Elijah Hackbart and Joel Parker lead their first weekly Connect group, as Cru at Nebraska calls their Bible studies. Elijah and Joel plan to divide the large group into smaller “discipleship groups,” designed for deeper encouragement and development, for about half the meeting time.

Elijah and Daniel attended the same hometown church, a connection that led to Elijah’s involvement with Cru. Daniel’s life-changing experiences in San Diego motivated him to recruit others to go, and Elijah decided to follow his mentor’s lead. Elijah, like Daniel, struggled with independence and pride before the trip.

The link between the two became deeper and more uncanny last summer, when Elijah experienced his own oceanside episode while on the San Diego Summer Mission. During his free time, apart from the Summer Mission’s activities, he was injured while cliff-jumping, pulled out of the water by friends and airlifted to a hospital.

Daniel offers Joel and Elijah guidance and support during their Connect group. After his jarring experiences on the San Diego Summer Mission, Daniel grew in joy and connection to God, prompting him to commit to follow God wherever He led. Soon after, he felt led to join Cru’s staff part time.

He fortunately escaped permanent damage, but the experience brought new perspective to his faith. It broke through his sense of pride and showed him how much he needed to rely on God and others, just as when his friends pulled him to safety.

Elijah and Daniel now joke about their injuries, while also recognizing how those moments have shaped and driven them for ministry.

Students take turns practicing roping skills on UNL’s east campus. The university is divided into two campuses: central campus, near Lincoln’s urban core, and east campus, home to the school’s agricultural classes.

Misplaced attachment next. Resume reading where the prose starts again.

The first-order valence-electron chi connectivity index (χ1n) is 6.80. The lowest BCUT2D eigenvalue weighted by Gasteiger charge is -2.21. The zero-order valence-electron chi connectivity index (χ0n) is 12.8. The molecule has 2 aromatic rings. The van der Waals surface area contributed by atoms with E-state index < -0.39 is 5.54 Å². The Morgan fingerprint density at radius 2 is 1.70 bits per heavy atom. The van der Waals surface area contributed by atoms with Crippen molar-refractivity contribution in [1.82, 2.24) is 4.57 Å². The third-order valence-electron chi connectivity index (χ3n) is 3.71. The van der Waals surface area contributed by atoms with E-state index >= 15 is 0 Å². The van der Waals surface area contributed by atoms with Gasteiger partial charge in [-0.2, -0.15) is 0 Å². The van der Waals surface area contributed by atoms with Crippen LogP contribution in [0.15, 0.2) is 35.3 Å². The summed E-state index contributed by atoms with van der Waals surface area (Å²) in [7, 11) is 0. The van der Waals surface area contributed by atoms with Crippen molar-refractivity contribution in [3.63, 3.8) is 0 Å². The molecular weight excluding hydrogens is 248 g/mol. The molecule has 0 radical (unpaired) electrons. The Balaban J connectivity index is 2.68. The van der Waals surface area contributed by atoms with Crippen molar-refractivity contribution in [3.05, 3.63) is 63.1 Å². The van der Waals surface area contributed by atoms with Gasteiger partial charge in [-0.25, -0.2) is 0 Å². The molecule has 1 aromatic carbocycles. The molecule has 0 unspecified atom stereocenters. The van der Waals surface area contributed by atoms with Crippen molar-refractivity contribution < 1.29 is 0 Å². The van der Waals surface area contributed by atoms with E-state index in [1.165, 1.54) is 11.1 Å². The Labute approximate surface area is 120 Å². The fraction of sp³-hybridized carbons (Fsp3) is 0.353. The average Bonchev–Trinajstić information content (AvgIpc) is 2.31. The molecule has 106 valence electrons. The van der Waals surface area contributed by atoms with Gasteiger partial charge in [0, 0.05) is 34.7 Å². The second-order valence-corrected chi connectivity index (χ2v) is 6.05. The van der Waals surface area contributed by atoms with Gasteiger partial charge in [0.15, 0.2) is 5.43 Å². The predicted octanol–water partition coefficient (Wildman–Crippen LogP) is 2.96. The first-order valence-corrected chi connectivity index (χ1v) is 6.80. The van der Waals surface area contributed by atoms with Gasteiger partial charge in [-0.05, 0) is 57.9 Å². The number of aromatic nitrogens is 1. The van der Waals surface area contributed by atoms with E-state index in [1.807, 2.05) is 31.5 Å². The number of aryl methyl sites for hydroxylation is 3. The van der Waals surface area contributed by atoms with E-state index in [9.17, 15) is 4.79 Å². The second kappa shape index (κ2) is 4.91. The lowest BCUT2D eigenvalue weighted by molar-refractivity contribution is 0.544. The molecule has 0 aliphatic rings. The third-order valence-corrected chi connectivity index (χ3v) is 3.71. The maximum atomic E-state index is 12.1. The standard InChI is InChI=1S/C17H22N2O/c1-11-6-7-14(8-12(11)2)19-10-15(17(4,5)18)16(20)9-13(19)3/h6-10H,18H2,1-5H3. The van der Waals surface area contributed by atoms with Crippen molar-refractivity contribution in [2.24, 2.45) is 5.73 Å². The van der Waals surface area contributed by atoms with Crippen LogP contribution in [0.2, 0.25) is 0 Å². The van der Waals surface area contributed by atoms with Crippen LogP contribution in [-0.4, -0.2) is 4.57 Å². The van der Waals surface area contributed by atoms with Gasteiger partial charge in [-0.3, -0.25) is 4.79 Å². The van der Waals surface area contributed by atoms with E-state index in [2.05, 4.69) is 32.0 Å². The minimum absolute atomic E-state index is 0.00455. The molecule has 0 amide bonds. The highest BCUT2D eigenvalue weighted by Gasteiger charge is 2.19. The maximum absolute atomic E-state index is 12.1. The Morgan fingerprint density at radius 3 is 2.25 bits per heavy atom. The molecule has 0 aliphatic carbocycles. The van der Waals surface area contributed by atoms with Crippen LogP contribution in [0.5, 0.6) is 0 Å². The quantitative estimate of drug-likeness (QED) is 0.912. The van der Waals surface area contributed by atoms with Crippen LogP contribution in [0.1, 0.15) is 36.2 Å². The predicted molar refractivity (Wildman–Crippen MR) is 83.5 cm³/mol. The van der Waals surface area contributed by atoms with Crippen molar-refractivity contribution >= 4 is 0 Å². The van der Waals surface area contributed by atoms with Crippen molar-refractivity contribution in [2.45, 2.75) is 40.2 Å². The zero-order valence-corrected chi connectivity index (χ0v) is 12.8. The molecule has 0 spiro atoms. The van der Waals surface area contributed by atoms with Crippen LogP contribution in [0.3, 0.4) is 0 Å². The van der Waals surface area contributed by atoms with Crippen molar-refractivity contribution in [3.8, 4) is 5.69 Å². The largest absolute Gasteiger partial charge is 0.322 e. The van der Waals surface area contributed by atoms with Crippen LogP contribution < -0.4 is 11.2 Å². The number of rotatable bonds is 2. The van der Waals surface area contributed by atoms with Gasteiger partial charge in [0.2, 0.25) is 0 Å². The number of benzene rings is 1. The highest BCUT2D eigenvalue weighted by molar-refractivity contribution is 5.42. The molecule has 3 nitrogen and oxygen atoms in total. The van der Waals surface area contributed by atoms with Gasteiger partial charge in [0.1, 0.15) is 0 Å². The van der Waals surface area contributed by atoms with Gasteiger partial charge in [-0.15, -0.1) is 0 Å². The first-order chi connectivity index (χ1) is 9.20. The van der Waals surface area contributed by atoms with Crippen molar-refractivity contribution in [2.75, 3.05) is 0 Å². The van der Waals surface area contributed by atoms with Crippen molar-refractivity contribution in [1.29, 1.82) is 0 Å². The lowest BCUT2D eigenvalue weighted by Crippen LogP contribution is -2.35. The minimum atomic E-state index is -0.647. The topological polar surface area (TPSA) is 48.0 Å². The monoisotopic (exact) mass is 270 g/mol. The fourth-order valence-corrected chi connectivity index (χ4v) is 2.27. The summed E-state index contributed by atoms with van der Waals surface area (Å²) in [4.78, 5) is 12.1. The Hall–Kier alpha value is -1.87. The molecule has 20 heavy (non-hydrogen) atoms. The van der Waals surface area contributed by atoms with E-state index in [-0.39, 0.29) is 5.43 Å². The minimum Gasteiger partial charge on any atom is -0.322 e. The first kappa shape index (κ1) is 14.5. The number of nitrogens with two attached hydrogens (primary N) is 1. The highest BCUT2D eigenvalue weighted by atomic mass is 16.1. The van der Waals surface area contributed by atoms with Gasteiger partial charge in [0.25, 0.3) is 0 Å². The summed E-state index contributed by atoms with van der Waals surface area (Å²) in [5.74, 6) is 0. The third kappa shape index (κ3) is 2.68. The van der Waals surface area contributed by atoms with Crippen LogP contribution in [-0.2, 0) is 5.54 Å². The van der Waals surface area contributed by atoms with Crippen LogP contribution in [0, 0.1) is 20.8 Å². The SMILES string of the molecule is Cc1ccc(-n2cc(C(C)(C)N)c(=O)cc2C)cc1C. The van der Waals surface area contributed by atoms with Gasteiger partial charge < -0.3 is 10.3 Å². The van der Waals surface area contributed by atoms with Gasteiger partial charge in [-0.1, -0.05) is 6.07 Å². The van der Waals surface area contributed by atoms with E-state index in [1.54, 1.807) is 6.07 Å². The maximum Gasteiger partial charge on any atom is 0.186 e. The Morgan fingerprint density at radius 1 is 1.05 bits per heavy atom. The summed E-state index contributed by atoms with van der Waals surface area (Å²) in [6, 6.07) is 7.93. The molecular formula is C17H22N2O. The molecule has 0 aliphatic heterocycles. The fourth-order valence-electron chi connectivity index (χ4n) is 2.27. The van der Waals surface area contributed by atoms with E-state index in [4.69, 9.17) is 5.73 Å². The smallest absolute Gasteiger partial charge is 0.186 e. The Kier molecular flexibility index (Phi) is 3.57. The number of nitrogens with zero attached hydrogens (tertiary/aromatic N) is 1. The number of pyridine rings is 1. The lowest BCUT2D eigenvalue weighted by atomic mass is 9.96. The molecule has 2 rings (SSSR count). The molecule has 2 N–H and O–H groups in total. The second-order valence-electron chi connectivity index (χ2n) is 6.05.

Tuesday, August 27. 3:00 p.m.

Daniel, Elijah, Joel and Jett cluster around a table in a coffee shop, Bibles open in front of them.

Daniel reminds the others why they’re here. He says if he could do anything “right” this year, it would be to help them and Ethan — who is absent today while at work — grow as leaders and men of God.

Joel Parker, Jett Petit, Daniel and Elijah Hackbart (from left to right) gather for their weekly touchpoint at a Lincoln coffee shop, an opportunity for Daniel to mentor his younger friends. Daniel says the best disciples are “faithful, available and teachable,” and encourages these three, “You guys epitomize that.”

Daniel leads them into a study of 1 Peter 1, which the four will lead in their individual Connect groups next week. They make observations about faith and humility and about Peter’s relationship with Jesus.

“Peter was a brash homie,” Daniel smiles. “But he was one of Jesus’ best buddies on earth. He’s the one who said, ‘Where else can we go, Lord? You have the words of eternal life.’”

Like Elijah, the other three men in the group experienced God transform them last year through Christian community. Now each desires to lead new students through similar experiences.

“I just hope they see our heart. I hope they see that we’re going to love them and give them our best.”

Ethan Hays

Wednesday, August 28. 7:30 p.m.

Jett and Ethan open their first Connect group with Mountain Dew, pizza (but no plates) and a comical icebreaker. Several of the 10 guys in the room attend for the first time. Ethan glances periodically to Daniel, checking for affirmation as he explains about the group and teaches the Bible.

Early in the conversation, a freshman, Collin, shyly raises his hand to ask an “unrelated question”: How do you talk to an atheist friend about faith?